U.S Real Estate Climate: Fears and Expectations

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Real Estate Technology with Realtyna 4966111

We may have a different perception, but for the real estate market, the 2008 crisis was not that long ago. The market has been recovering since then and according to the experts of the field, 2017 was one of the best years for the business. The question is where is it headed now, do we have to fear for another recession or are those fears exaggerated by the skeptics of the world. 

Answers to that question may vary, but let’s take a closer look:

Seller’s Market vs. Buyer’s Market

Due to low real estate supply, it’s definitely a Seller’s market and researchers say the trend will probably continue. This result comes directly  from the economic indicators that favor property owners over the buyers with whom they intend to work. 

Spring of 2018 was a slightly better place to buy property, low mortgage interest rates, higher supply on the market and other economic factors gave an upper hand for the first time in years to buyers. However, the U.S housing supply continues to plummet and if the tendency stays, the course overall inventory could near record lows by early next year, realtor.com predicts.

Following the low supply tendency, median listing price reached its highest point in June- 316,000 USD and they predict the number will be higher by next year

Is Real Estate Market Crashing?

Different sources tell us different answers to that question, with careful consideration we will try to reach a reasonable conclusion.

The market has been recovering.There has definitely been some ups and downs. East coast sellers moving out, expecting a market crash. Sales are slowing down and Prices keep fluctuating. In half a year, the average price dropped by 11% in Seattle

Zillow predicts the next recession will begin in 2020, however the housing market crisis is unlikely to be a cause in the next down-spin. Monetary policy, however, being the likeliest cause.

Please note, most sources say real estate is safe. A lot has changed after the 2008 recession. Banks have raised lending standards and according to statistics and research, consumers stay in their means.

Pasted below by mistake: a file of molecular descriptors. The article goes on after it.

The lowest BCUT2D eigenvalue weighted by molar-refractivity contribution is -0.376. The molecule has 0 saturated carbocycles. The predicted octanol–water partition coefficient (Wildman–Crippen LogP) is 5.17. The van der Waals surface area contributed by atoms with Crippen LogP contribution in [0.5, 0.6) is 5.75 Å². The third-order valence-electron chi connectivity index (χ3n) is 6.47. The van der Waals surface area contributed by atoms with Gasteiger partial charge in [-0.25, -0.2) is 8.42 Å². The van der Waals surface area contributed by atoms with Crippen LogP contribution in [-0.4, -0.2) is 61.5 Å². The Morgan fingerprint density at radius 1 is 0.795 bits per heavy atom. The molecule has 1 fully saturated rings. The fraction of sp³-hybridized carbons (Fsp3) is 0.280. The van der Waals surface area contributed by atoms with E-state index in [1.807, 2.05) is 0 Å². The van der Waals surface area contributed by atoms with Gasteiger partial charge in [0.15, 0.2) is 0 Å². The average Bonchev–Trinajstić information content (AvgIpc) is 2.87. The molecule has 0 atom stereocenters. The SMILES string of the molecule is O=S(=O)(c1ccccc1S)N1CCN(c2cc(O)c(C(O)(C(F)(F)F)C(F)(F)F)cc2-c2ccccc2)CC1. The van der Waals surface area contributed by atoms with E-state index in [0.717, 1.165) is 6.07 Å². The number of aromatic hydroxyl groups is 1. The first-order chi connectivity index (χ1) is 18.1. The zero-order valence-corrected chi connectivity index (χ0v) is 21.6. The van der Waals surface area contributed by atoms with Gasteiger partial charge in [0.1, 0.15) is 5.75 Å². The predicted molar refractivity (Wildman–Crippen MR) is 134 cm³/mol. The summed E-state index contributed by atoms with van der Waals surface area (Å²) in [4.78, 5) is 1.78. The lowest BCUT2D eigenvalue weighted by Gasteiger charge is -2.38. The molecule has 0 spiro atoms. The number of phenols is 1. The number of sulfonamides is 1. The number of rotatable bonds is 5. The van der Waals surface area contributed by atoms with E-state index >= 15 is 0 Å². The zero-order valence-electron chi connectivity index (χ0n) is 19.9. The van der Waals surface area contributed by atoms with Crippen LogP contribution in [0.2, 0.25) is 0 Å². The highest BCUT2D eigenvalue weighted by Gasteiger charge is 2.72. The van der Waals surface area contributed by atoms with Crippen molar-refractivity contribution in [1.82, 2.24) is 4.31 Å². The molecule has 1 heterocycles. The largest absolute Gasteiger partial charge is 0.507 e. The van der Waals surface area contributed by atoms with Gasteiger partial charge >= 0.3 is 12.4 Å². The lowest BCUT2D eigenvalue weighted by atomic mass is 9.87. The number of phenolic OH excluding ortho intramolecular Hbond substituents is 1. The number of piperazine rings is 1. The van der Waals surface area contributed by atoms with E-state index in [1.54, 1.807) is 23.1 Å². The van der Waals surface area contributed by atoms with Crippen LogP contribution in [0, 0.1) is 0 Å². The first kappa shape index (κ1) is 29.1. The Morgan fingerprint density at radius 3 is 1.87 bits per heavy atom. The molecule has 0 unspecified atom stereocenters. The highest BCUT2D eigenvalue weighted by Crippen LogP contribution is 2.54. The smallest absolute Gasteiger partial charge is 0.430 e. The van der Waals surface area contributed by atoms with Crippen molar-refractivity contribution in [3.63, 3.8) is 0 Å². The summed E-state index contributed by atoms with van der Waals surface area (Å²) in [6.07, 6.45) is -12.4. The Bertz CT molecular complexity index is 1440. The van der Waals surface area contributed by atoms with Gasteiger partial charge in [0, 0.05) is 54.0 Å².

The most significant problem in the housing market remains a constant housing under-building coupled with accelerating housing demand.

In 2018, housing demand surpassed supply by more than 400,000 units. Pretium’s research predicts that in 2019 and 2020, the U.S. will continue to underproduce homes by approximately 200,000 units, and vacancy rates should drop by approximately 15bps per year.

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Affordable Housing

Constant supply shortage keeps prices rising. Thirty-year fixed mortgage rates have risen significantly since the start of 2018, ending the year at 4.55%. Increasing rates, combined with HPA (Home Price Appreciation)  above nominal income growth, have a major impact on affordability.

However, the market is set to favor rentals. Lower home affordability plus strong household formation equals increased demand for rentals. Research conducted by Pretium, predicts single family rental demand to be increased  significantly and length of stay to be longer in future.

Although, positive trends- such as high demand- in housing probably won’t be affected by higher prices. This is due to a couple of factors- economic growth, low unemployment and aging of millennials. Actually, millennials might be the saving grace of the real estate market.

Climate Change and Real Estate

Does climate change affect real estate? Short answer- yes. This is an overlooked issue, but very necessary to  discuss.

Climate change factors such as extreme weather, rising sea levels, soil erosion, floods and wildfires are expected to cause California real estate losses of $300 million to $3.9 billion annually. Of course, other states get affected too. Worsening climate change will have a major influence on insurance policies all over the country.

As for home valuation, it will take more time to change since there is a highly appreciated sea view involved. But rising sea levels and falling land will take a toll on coastal real estate sooner or later, Stanford Magazine claims

Bottom Line

Climate is literally changing in the world and in real estate.  As mentioned in the article there are lots of ups and downs on the real estate market.  There are a lot of new-age factors to take into consideration. At the end of the day it never hurts to be careful.

Housing market most probably won’t be in the leading role of the rescission, if it even takes place and it most probably won’t be as colossal as the previous one, but if we say the housing market is in it’s prime- we would be lying

However, here is a silver lining: Become web-savvy, this could be a time for you to come out on top for those who are  searching online and since during the slowdown, the first-time homebuyer market is more resilient than repeat buyers and most of them are millennials, who prefer to do everything online, adapting your services to today’s tech-savvy customers might be a selling point 

Got a burning question or two? Let us know in the comments down below. For more on the Real Estate Market, read How Does the Real Estate Market Work? Or check out our cool tips How to Target Millennial Homebuyers

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Morgan Taylor

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